There is so much I could say about Karen's latest post, but I will defer to her and Mr. Prosek. Here are a few quotes I like:
"I began to understand that species were less static than the fathers of modern taxonomy—those like Carl Linnaeus—once believed. That nature was static and classifiable was an idea perpetuated by the natural history museum (repository for dead nature), the zoo (repository for living nature), and the book (repository for thoughts and images related to nature). These mediums were all distillations of nature, what individuals of authority deemed an appropriate cross section to present to the public. None had adequately represented Nature—at once chaotic, multifarious, and interconnected."Needless to say I will be putting in an order. While I am at it, I may just buy a few of his other beautiful books for my son and I to read!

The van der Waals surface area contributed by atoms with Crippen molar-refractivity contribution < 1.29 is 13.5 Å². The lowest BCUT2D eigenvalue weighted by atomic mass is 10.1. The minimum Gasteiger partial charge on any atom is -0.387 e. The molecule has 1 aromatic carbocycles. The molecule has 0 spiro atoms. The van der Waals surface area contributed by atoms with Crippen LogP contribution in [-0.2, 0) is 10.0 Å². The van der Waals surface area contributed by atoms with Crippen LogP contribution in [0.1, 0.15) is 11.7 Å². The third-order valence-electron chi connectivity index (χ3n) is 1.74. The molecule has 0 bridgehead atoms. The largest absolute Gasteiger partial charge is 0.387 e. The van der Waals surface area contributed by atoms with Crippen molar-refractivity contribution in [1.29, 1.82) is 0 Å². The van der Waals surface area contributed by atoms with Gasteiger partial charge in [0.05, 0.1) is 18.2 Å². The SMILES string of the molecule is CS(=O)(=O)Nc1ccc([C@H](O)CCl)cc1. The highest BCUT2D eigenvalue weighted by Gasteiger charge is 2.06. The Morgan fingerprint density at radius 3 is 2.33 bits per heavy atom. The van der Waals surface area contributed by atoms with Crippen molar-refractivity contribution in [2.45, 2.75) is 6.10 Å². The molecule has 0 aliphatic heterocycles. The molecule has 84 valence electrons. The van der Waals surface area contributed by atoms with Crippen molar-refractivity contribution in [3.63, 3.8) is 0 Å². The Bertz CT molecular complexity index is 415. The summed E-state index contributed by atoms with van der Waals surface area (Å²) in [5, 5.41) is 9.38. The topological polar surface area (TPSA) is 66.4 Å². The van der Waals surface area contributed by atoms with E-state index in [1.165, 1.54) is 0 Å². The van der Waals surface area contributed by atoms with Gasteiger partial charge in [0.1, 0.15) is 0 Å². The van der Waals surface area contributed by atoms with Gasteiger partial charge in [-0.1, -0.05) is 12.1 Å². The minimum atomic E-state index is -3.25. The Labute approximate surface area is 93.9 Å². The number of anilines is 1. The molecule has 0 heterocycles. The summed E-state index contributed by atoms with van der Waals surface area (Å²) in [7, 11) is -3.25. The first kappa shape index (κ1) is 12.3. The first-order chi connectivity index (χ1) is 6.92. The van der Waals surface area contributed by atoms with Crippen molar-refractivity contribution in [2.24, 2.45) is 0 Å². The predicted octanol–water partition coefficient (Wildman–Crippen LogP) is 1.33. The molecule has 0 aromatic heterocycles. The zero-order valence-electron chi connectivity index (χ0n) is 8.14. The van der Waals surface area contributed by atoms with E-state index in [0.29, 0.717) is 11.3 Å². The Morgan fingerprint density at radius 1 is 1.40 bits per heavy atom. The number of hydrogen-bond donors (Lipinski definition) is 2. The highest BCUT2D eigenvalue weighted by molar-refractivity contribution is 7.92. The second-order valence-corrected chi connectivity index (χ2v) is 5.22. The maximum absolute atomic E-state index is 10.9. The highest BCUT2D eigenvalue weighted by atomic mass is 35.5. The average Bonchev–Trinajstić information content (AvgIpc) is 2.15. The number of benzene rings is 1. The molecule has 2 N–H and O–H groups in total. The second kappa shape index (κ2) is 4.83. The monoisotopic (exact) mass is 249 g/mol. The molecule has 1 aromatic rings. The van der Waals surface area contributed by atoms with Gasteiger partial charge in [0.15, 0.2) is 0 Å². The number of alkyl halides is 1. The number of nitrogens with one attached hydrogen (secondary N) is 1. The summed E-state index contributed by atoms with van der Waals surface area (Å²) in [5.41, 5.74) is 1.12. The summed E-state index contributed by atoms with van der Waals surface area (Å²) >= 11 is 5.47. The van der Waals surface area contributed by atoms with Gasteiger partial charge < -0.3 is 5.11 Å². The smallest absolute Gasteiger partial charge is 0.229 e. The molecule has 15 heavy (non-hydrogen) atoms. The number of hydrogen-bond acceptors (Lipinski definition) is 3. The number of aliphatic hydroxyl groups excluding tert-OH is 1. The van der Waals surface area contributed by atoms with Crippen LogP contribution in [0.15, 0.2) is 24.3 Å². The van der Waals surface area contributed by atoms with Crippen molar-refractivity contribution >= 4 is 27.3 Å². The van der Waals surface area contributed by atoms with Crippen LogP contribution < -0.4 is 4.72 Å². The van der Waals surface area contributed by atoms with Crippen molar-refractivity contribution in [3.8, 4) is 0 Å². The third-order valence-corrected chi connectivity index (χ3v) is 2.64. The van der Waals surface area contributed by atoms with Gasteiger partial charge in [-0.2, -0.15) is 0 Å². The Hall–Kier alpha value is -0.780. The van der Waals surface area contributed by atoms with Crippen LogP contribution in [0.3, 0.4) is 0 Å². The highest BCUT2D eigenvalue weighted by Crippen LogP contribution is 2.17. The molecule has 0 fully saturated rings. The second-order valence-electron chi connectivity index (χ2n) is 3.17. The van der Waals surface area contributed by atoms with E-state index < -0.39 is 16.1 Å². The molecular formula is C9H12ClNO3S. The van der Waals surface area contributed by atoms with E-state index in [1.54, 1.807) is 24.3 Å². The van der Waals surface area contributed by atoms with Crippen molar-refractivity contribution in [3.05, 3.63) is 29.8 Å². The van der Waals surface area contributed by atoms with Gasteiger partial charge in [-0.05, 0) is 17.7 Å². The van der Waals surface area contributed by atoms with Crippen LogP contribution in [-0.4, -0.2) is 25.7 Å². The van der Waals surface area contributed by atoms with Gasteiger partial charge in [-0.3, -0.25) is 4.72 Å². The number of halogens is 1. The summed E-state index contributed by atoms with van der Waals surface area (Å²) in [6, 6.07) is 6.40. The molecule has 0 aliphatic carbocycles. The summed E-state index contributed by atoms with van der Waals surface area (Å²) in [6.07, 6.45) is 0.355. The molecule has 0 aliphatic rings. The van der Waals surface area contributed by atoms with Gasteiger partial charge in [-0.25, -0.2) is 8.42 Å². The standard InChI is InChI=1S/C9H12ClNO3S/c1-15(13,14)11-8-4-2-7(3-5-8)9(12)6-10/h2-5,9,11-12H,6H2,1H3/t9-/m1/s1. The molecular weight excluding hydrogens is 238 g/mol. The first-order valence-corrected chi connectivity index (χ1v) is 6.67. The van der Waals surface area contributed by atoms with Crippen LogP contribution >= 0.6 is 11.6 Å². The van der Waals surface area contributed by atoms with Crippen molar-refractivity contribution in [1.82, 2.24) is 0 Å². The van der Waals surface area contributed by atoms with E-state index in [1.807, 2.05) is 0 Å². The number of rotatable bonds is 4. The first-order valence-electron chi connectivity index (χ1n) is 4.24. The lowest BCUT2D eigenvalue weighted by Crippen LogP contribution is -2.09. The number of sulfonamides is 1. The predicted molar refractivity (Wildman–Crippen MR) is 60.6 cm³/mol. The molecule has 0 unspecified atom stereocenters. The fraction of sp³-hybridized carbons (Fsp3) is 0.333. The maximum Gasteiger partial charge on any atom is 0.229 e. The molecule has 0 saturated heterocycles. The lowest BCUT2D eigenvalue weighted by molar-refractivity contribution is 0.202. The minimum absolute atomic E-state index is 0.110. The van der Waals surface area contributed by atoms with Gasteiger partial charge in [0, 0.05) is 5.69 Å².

"Naming gives us the illusion that nature is fixed, but it is as fluid as the language used to describe it."
"I was conflicted—I loved the names that had first led me to recognize the existence of diversity (golden trout, Oncorhynchus aguabonita; blueback
trout, Salvelinus oquassa), but as I learned more I wanted to throw away the names, step beyond those constraints, in order to preserve a sense of wonder that I had felt from an early age."